In the fifth of our series of one to one interviews with London's Mayoral candidates, we met with the Green's Sian Berry to discuss renters unions, air pollution and being “favourite for third place”.
Ms Berry, herself a private renter, said her target was to build about 200,000 homes in the capital during the next mayoral term.
She said: “It [solving London’s housing crisis] is just an enormous task that can’t be solved with a single silver bullet.”
She said she would find money for the homes through increasing council tax and continuing the Olympic precept, which is set to expire in 2016 and could be turned into a housing precept, according to the Highgate councillor.
Ms Berry said: “The other parties will try to sign big deals with developers which is the model we have now, which isn’t working.
“We need to break up the land we have into smaller plots.
“Smaller developers like Pocket homes will take a smaller profit. Their homes are sold at a discount and kept at a discount.”
Ms Berry argued there is plenty of Tfl and public sector land that could be built on, and it was essential to utilise old hospital car parks, disused depots and industrial sites to combat the growing crisis.
She added: “The big developers have got an interest in releasing homes to the market slowly to drive prices up.”
On air pollution
Ms Berry was proud of her party’s policies for combatting air pollution in the capital, which were described as perfect by Clean Air London and said she was disappointed in the other candidates’ pledges.
She said: “It is quite peripheral stuff [from the other candidates].
“Things like electric vehicles are a good thing but we have to talk about reducing traffic and increasing cycling.
“We need to carry on funding cycle super highways and I am the only candidate who is pledging to do that.
“I can afford it because I am putting in a new congestion charge.”
Ms Berry was unable to give specifics about a new congestion charge, but said there was certainly a need for a smarter charge that covered the whole of London in a pragmatic way that took distance, time of day and pollution caused into account.
On her election chances
Ms Berry, a 100/1 outsider for the City Hall top job, highlighted how she was the favourite for third place behind Labour’s Sadiq Khan and Conservative Zac Goldsmith.
She said: “There is no reason why we shouldn’t have a green mayor for London and in my view we absolutely will one day.
“We have got 16 years of experience within the London Assembly and are making pledges that will last the next 10, 25, 100 years.”
Ms Berry plans to create one fare zone for the capital by 2025, which would mean all prices are the same regardless how central journeys are.
She said: “You can change as many times as you like in one journey without paying extra, and the technology already exists to be able to do that.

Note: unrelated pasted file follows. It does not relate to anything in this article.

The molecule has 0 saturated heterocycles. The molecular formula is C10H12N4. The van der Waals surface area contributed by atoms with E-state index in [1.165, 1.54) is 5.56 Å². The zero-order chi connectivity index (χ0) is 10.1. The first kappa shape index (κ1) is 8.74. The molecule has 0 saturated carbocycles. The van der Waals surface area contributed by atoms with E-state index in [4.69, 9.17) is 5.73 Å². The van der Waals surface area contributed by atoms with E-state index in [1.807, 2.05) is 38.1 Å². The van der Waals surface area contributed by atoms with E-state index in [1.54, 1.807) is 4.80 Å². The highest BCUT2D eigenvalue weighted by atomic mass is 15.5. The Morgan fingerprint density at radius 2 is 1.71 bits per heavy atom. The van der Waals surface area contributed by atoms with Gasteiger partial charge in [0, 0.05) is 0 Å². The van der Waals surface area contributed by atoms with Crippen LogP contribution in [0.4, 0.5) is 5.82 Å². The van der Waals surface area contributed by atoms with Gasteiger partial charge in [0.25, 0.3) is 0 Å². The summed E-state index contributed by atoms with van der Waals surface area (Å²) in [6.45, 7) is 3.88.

“You need some incentive to get on public transport as well as a disincentive to use a car.”
Her proudest moments A seasoned campaigner, Ms Berry highlighted the boiler scrappage scheme approved in 2009 as one of her proudest victories.
She said: “We called on the then Labour Government to bring in a boiler scrappage scheme and they did and it paid for itself.
“It kept plumbers going and people were kept in work.
“It was a really, really good scheme and good for the environment.”
Ms Berry, who is firmly against expansion of any airport, said the fact that the Government had put off the decision until the summer was very worrying.
She said: “The environmental issues cannot be resolved and the noise levels would be literally illegal.
“If it gets granted it still has a huge amount of hurdles to get over.
“As mayor I will be making all the arguments and putting all my lawyers on it.”
Ms Berry added she wanted to propose a frequent flyer levy and said: “Business flights aren’t growing and people taking one holiday a year it isn’t going up.
“What is going up is people with second homes visiting them abroad.
“70 per cent are taken by 15 per cent of people who fly more than three times a year.
“57 per cent don’t fly in any given year.”
Ms Berry described the Heathrow 13, a protest group arrested after blocking the airport’s north runway, as a very brave group.
She said: “The sentences were harsh for something safe, peaceful and non-violent.
“People like that will always be there and will continue fighting.”
Ms Berry said she would install a deputy mayor for education and give local authorities a greater say in schools planning.
She added: “We need more strategic planning for school places in London. I think the free school plans are failing.”
Ms Berry said as Mayor she would install a renters’ union, which she believed would give private renters a voice and a way of finding out more about their rights.
She added that London should set up a register for its landlords, which would allow renters to compare ratings and avoid dealing with difficult landlords.